This is exactly why I talk about the difference between secrets and surprises in the Parenting Safe Children Workshop. Asking children to keep even seemingly innocent secrets (e.g., “Let’s not tell Mommy about the cookie we had before dinner.”) can make it harder for children to tell should a groomer be training the child in secret-keeping.

Lesson: 1) Sexual touching is never a child’s fault. 2) Put sexual abuse on your radar just like seat belts and car seats are safety priorities. Our children need us to make child sexual abuse prevention a priority. They deserve nothing less.

For more information about grooming and how to recognize it, see Off Limits, or attend a Parenting Safe Children workshop.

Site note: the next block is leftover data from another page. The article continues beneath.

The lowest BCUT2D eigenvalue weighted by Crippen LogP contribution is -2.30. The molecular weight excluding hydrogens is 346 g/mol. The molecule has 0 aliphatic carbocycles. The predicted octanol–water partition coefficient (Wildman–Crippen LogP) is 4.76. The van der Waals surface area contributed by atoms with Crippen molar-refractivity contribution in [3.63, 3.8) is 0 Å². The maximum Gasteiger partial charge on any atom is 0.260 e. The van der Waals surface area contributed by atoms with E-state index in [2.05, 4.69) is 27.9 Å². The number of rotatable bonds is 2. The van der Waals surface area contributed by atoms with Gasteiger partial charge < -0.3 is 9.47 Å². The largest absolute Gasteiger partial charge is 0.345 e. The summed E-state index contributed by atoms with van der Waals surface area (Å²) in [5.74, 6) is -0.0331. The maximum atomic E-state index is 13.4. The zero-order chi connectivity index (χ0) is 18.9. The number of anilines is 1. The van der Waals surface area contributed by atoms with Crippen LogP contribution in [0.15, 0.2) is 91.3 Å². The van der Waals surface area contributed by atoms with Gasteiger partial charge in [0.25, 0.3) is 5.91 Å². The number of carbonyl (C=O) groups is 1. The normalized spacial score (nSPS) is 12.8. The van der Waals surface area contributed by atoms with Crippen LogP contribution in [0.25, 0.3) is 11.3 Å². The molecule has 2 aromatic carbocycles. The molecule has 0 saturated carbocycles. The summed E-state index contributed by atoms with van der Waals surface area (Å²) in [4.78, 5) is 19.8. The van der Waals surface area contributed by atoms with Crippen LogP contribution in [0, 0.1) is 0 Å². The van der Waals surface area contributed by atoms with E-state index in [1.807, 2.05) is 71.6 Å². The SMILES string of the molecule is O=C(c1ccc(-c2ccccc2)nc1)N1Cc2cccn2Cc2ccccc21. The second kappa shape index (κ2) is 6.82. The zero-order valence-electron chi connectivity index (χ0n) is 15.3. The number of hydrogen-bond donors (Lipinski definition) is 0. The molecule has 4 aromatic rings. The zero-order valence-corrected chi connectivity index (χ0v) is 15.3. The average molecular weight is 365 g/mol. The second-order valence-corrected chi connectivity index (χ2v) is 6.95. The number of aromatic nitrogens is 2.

Tuesday, April 1, 2014

Getting Adults to Speak up for Kids

April is Child Abuse Prevention month and I’ve been reflecting on what it will take to change the cultural norm of silence that allows child sexual abuse to thrive in our communities. I’d like your help.

Body-Safety Rules Are Not Enough
Parenting Safe Children workshop participants tell me how empowered and secure they feel after teaching their kids body-safety rules. There are many benefits to parents and kids talking about body safety, but when we teach children body-safety rules without screening caregivers, we put the responsibility for safety on children and we rest on a false sense of security.

Parenting Safe Children – and the entire prevention community – recognizes that teaching children body-safety rules is important, but it’s not enough, which is exactly why body safety is only one component of the Parenting Safe Children workshop.